Calculate and overlap contingency table to check if the WS and LS modules in the consensus network overlap with the WS-LS modules of the tissue-specific network (e.g BRAIN (BRN) network). See the full tutorial here (section 5d)

load("individualTOM-Set1-Block1.RData") # upload the BRN TOM
TOMbrn<-as.matrix(tomDS) # TOM
rownames(TOMbrn)<-colnames(multiExpr$BRN$data)
colnames(TOMbrn)<-colnames(multiExpr$BRN$data)

# get the modules for the BRN network
Tree_BRN = hclust(as.dist(1-TOMbrn), method = "average");
minModuleSize = 30;
Labels_BRN = cutreeDynamic(dendro = Tree_BRN, distM = 1-TOMbrn,
                           deepSplit = 2, cutHeight = 0.995,
                           minClusterSize = minModuleSize,
                           pamRespectsDendro = FALSE );

Colors_BRN = labels2colors(Labels_BRN)

# create a contingency table
overlap = overlapTable(Colors, Colors_BRN);
numMat = -log10(overlap$pTable);
numMat[numMat >50] = 50;
textMat = paste(overlap$countTable, "\n", signif(overlap$pTable, 2));
dim(textMat) = dim(numMat)
xLabels = paste("M", sort(unique(Colors_BRN)));
yLabels = paste("M", sort(unique(Colors)));
xSymbols = paste(sort(unique(Colors_BRN)), ": ", table(Colors_BRN), sep = "")
ySymbols = paste(sort(unique(Colors)), ": ", table(Colors), sep = "")

# plot the contingency table
fp = FALSE;
tiff("contingency.tiff", res = 100,  width = 27, height = 19, units = 'in')
fcex = 1.00;
pcex = 1.0
fcexl = 1.00;
pcexl = 1.00;
par(mar = c(15, 15, 2, 1.0));
labeledHeatmap(Matrix = numMat,
               xLabels = xLabels, xSymbols = xSymbols,
               yLabels = yLabels, ySymbols = ySymbols,
               colorLabels = TRUE,
               colors = blueWhiteRed(100)[50:100],
               textMatrix = textMat, cex.text = if (fp) fcex else pcex, setStdMargins = FALSE,
               cex.lab = if (fp) fcexl else pcexl,
               xColorWidth = 0.08,
               main = "C. BRN (rows) vs. CONS modules (columns)", cex.main = 1.2);
dev.off()

conti Sorry for the bad quality of the image but you can see that 102 out 196 genes of the light-green module in the consensus network overlap with the red module (667 genes) in the BRN-network. Same for the light-cyan module. 52 and 47 genes overlap respectively with the pink and yellow modules of the BRN-net.

Lets focus on the red module and have a look at its expression profile

heatmap.2(t(multiExpr$BRN$data[,Colors_BRN=="red"]), scale = "row", 
          col=col_scale, density.info ="none", trace="none", 
          cexCol=0.7, cexRow=0.8, margin=c(19,11), main = "BRN-net red module", Colv = FALSE)

H6

It is pretty clear from the heatmap that the red module of BRN-net will correlate significantly with the LS-WS traits. Try to calculate the module-trait relationship for the BRN-net by yourself.

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Wow, thank you for all your work on this response. You went above and beyond. This is extremely helpful and introduced some new analyses that we can do. This is a good starting point, and beyond this we are most interested in module preservation between all four datasets. For example, we want to look at module preservation between:

WS.BRN vs WS.INT, LS.BRN vs LS.INT, WS.BRN vs LS.BRN, WS.INT vs LS.INT

From here, we wanted to look at the differences in ranks when plotted against each other, and look at the size of residuals. We were hoping that the size of the residuals could highlight tissue-specific network differences, stock specific differences, and modules that differ in both tissue and stock.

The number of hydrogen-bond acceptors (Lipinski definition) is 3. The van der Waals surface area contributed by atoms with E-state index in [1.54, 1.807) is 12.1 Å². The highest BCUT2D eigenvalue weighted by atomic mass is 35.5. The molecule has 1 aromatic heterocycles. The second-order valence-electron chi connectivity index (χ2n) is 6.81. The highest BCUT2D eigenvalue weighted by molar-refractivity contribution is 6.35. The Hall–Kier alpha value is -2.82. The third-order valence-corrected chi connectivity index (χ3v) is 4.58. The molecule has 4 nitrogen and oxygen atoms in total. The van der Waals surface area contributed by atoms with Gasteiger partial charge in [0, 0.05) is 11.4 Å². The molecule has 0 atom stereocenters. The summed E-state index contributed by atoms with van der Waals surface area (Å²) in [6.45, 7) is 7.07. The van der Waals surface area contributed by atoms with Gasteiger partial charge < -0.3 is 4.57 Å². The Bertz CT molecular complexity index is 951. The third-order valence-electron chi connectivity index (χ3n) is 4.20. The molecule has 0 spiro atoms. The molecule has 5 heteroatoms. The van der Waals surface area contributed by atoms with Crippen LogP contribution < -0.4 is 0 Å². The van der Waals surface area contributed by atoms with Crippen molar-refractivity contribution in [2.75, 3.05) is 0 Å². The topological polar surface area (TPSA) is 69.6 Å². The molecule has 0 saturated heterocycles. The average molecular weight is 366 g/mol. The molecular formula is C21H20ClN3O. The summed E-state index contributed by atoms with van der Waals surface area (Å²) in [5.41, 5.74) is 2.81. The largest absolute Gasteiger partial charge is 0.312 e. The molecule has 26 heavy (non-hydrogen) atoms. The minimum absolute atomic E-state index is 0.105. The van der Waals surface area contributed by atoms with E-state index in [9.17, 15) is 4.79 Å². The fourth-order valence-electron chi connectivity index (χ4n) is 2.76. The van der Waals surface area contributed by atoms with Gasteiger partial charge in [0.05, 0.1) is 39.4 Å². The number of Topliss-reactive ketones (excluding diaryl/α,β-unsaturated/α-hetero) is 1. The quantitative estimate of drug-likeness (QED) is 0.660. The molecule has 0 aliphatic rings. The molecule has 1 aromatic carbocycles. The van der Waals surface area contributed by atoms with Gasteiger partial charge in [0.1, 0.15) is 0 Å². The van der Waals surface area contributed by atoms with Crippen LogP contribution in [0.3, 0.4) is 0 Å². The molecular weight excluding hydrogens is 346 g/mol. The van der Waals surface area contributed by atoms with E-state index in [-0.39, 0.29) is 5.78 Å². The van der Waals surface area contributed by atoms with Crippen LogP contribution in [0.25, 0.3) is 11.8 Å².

I've already conducted this preservation analysis with the 4-dataset multiExpr dataset, although I wasn't sure if the resulting consensus network was valid given the power analyses as shown above (these are the results of a signed network, with a majority of genes in the grey "module"). Is such a thing possible using the consensus network you suggest, built from just two datasets (BRN & INT)?

stock preservation tissue preservation

Furthermore, we do have another variable (time series). This variable explains very little variation relative to tissue (BRN/INT) and stock (LS/WS) in PCAs, but we will be using this to find modules that respond to a three way interaction of time-point:tissue:stock via an LRT {lmtest} with module eigengenes. Perhaps this will have to be the primary analysis if the above module preservation analysis isn't possible given our variance in the INT samples. If you can think of anything else we should do with time-point earlier in the WGCNA pipeline beyond module-trait correlations, we would be happy to hear it. Thanks again.

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For example, we want to look at module preservation between:

WS.BRN vs WS.INT, LS.BRN vs LS.INT, WS.BRN vs LS.BRN, WS.INT vs LS.INT

I've already conducted this preservation analysis with the 4-dataset multiExpr dataset, although I wasn't sure if the resulting consensus network was valid given the power analyses as shown above (these are the results of a signed network, with a majority of genes in the grey "module")

You can't build a WS.BRN network or any network for each of the four datasets because the modules you will get from these are the results of an unwanted/unknown source of variations, or just random noise (that would explain why most genes cluster in the grey module). Why don't you look at the heatmap of the modules of the WS.INT network and tell me if their expression profiles make sense to you.

I think that the only possible comparison in the module preservation analysis are the following:

  1. BRN_network vs INT_network: check if the BRN WS.LS modules are reproducible in the INT dataset and viceversa
  2. BRN_network vs BRN.INT_consNet: check if the BRN WS.LS modules are reproducible in the BRN.INT_consNet and viceversa
  3. INT_network vs BRN.INT_consNet: check if the INT WS.LS modules are reproducible in the BRN.INT_conNet and viceversa
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Ok, thank you for the clarification. I'll play around with the 2-dataset consensus network then and see what kind of interesting patterns we find. Again, all your input is greatly appreciated.